The moral of the story here is: get it in writing if you wish to collect your legal fees.
The opinion in Mintz Fraade Law Firm, P.C. v. Federal Insurance Co., 2021 2021 NY Slip Op 02607, Appellate Division, First Department is short and to the point. The key language:
“Plaintiff law firm lacks standing to recover its legal fees under the insurance policy, to which it is not a named party (Miller & Wrubel, P.C. v Todtman, Nachamie, Spizz & Johns, P.C., 106 AD3d 446 [1st Dept 2013]). Plaintiff was merely an “incidental beneficiary to its client’s malpractice insurance policy” (id.). Thus, the motion court properly found that plaintiff’s sole recourse was against the insured, its client, and not its client’s insurance provider.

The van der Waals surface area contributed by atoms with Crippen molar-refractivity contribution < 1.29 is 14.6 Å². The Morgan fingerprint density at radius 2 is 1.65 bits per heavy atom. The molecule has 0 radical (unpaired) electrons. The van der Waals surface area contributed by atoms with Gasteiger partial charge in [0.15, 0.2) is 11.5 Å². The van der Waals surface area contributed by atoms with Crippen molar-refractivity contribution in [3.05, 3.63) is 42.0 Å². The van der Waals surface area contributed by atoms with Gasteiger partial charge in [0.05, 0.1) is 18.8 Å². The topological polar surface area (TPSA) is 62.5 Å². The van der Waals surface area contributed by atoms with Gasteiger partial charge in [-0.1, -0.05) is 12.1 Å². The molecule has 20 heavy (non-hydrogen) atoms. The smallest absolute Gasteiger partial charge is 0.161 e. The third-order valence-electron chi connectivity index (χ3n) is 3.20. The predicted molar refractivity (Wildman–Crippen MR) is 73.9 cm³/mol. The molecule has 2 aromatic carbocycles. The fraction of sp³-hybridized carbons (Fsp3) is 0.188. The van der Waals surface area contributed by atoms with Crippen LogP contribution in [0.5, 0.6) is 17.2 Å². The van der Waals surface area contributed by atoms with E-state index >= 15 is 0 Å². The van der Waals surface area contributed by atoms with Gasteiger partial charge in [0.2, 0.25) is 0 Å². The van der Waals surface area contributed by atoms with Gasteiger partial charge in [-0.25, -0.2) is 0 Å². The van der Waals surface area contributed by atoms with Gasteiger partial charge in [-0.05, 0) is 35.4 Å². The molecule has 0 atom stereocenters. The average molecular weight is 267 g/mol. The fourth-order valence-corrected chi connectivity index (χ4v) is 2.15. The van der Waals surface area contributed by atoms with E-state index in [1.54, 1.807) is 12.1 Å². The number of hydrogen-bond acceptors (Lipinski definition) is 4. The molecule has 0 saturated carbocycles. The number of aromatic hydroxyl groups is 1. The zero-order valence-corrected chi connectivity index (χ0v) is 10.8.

Plaintiff’s argument that it had a direct contract with defendant on account of the various correspondence between itself and one of defendant’s employees also fails. Indeed, these letters merely confirm, consistent with the policy’s requirement that the insurer’s consent of the insured’s choice of counsel not be “unreasonably withheld,” that defendant consented to the insured’s continued retention of plaintiff.”
Comment: if you want to sue for fees, sue your former client. First, make sure you have an engagement letter. Second, make sure that you have detailed billing records that justify such an invoice. Third, make sure you review the file carefully so you do not draw a counterclaim to your lawsuit.